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French phrase of the day: N’empêche

Another one of those French phrases which seem to be missing a few words.

French phrase of the day: N’empêche
Photo: Annie Spratt/Unsplash/Nicolas Raymond

Why do I need to know n’empêche?

It can be hard to wrap your head around the grammar in this phrase, but it’s worth the effort, because it’s a succinct way of hinting at a contrast.

What does it mean?

N’empêche is a shortened version of the phrase il n’empêche que, which means “nevertheless”, or “be that as it may”.

Even the longer phrase can be confusing for French learners since it’s missing the word pas, which usually signals a negative construction, but an easier way of spelling it out would be Cela n’empêche pas que…, meaning literally, “This doesn’t prevent that…”

N’empêche is a staple of spoken French, although it’s rather informal so you won’t often see it written down.

It’s most often used at the beginning of a sentence – in a similar way to “still” or “yet” – to introduce a phrase which slightly contradicts what has come before. It means you have taken everything into consideration, but this one thing you’re about to say remains true.

Sometimes you might hear somebody begin a sentence by saying, “N’empêche que…”, while other times the que is omitted as well.

So while it may sound like a floating verb, you have to imagine the words which aren’t there in order to grasp its meaning.

Use it like this

N’empêche, ça aurait été bien de la revoir – Still, it would have been nice to see her again

N’empêche, cette victoire est bien méritée – That being said, this victory is well-deserved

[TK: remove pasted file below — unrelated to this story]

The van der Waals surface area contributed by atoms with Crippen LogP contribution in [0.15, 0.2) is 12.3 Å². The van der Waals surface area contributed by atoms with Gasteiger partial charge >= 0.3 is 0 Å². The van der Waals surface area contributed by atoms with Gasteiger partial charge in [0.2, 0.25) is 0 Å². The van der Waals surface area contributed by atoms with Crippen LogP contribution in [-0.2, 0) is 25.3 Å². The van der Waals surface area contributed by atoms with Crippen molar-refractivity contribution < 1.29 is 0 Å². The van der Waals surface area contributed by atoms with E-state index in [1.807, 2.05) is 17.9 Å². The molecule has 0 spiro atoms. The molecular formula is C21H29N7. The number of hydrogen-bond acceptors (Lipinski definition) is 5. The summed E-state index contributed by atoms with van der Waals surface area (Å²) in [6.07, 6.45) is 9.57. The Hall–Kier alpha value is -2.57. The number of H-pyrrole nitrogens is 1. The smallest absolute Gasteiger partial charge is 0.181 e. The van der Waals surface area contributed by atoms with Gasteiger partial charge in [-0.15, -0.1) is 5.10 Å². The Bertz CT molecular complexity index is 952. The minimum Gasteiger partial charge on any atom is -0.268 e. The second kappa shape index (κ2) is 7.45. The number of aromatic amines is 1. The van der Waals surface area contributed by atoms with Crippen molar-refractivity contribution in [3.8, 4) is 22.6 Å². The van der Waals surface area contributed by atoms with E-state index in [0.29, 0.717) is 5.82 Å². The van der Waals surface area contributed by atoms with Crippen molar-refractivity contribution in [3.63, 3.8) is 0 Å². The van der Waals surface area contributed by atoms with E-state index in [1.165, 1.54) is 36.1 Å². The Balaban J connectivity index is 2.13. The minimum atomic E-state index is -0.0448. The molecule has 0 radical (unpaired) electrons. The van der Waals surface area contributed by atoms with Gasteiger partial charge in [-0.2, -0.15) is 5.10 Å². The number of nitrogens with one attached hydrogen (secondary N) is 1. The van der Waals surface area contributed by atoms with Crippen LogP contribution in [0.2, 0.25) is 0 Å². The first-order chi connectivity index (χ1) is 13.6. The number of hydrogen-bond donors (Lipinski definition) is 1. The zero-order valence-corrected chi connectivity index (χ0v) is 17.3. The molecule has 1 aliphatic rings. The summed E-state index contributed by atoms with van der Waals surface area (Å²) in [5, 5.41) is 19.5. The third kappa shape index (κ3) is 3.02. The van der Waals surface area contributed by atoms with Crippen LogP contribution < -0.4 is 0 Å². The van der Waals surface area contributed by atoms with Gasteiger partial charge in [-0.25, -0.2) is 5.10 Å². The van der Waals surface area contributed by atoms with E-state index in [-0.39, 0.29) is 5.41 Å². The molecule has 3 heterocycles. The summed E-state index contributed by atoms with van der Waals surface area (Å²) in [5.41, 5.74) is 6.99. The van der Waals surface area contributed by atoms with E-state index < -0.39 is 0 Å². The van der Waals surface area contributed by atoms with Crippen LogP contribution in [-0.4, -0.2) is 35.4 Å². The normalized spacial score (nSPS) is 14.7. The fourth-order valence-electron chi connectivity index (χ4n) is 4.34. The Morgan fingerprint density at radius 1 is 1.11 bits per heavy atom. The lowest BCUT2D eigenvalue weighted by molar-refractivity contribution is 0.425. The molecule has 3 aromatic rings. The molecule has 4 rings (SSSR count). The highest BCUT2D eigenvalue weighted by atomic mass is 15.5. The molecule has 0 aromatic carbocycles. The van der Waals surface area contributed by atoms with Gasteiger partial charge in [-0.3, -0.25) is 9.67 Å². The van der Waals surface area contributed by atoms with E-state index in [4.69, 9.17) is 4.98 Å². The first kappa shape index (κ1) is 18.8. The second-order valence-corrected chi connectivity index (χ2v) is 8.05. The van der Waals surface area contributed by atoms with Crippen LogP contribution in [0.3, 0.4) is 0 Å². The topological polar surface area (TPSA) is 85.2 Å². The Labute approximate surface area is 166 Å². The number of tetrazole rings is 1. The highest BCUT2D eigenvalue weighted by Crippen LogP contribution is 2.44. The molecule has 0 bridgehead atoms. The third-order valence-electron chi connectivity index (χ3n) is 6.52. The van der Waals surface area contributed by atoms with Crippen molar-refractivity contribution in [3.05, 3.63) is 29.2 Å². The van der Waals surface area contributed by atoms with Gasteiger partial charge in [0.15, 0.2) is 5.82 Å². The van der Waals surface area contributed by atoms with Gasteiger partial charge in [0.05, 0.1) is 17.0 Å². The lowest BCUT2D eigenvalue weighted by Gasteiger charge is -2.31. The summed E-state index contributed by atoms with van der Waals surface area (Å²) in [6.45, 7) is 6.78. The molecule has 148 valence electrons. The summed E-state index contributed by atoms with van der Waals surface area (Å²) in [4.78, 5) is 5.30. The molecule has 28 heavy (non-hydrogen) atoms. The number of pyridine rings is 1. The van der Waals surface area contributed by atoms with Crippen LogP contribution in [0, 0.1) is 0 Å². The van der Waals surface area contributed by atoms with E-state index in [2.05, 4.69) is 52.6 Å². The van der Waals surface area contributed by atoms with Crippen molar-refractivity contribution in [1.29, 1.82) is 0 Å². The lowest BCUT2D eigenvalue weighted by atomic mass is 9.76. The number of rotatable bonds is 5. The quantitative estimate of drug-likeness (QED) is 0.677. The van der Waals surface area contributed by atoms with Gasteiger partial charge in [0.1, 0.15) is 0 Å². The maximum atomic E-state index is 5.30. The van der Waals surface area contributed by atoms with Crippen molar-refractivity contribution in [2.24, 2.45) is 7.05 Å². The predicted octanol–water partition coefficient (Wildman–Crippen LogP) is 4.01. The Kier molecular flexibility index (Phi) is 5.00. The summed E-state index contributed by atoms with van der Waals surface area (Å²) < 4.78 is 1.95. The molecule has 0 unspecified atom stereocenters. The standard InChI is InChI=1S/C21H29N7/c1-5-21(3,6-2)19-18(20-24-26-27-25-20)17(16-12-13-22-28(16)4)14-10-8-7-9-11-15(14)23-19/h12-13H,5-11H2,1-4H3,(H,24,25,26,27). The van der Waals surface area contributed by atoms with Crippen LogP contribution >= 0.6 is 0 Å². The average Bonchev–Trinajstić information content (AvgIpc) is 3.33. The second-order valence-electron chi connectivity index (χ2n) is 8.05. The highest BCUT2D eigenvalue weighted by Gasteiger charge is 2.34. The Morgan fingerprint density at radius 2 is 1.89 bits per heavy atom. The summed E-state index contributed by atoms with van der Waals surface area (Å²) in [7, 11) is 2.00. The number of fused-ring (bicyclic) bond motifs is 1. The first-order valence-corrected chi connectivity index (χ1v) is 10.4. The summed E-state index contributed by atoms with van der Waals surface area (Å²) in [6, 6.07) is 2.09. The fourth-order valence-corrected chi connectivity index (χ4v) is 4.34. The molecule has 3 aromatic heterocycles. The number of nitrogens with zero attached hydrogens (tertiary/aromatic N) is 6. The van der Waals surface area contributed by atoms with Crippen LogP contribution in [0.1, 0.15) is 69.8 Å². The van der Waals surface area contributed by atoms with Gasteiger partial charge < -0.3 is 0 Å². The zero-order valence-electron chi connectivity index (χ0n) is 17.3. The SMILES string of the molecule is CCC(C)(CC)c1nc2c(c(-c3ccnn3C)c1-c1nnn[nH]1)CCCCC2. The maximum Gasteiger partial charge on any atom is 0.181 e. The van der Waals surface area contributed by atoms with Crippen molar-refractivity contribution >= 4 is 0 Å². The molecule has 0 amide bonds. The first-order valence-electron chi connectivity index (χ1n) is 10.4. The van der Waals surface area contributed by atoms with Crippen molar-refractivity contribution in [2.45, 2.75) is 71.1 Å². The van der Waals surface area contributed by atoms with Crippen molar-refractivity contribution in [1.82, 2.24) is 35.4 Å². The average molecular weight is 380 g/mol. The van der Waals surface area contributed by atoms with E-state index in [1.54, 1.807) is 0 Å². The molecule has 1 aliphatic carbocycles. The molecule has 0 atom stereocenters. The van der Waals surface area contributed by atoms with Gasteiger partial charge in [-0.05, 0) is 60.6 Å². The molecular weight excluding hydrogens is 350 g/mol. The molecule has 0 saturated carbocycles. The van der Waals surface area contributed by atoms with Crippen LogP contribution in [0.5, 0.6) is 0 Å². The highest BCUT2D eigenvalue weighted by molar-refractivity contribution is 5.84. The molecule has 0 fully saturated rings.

N’empêche que j’aurais bien aimé qu’il me le dise plus tôt – Regardless, I would have liked it if he had told me sooner


Néanmoins – nevertheless

Malgré tout – despite everything

Cela dit – that being said

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For members


French phrase of the Day: Ne me prends pas pour un lapin de six semaines

Being patronised by a Frenchman? Roll out this phrase.

French phrase of the Day: Ne me prends pas pour un lapin de six semaines

Why do I need to know ne me prends pas pour un lapin de six semaines?

Because someone might be trying to take you for a fool.

What does it mean?

Ne me prends pas pour un lapin de six semaines – pronounced ne me pren pah pour un lapan de see sem-enn – translates as ‘don’t take me for a six-week-old rabbit’, and is a go-to phrase to warn people not to mistake you for a fool, someone who doesn’t understand what’s going on.

The podcast Hit West from French regional newspaper Ouest-France suggests that the ‘six weeks’ comes from the age a rabbit is weaned at, and must therefore be ready to survive on its own.

And why a rabbit at all? Well no-one really seems very sure. Rabbits don’t get a good rap in the French language though, to stand someone up is poser un lapin in French.

English-language metaphor equivalents may be, “I didn’t come down in the last shower”, “I wasn’t born yesterday”, or, as Line of Duty’s DCI Hastings might say, “I didn’t float up the Lagan in a bubble”.

Use it like this

Honestly, keep it simple. If someone’s speaking to you in a patronising manner, simply say: Ne me prends pas pour un lapin de six semaines.

Ouest France suggests that this is the ‘more elegant’ way to request that people don’t take you for a fool. It’s not offensive, but it might be a little old-fashioned. 


You can use the more basic version of this phrase – Ne me prends pas pour une idiote (don’t take me for a fool) or the slightly more punchy Ne me prends pas pour un con (don’t take me for a moron).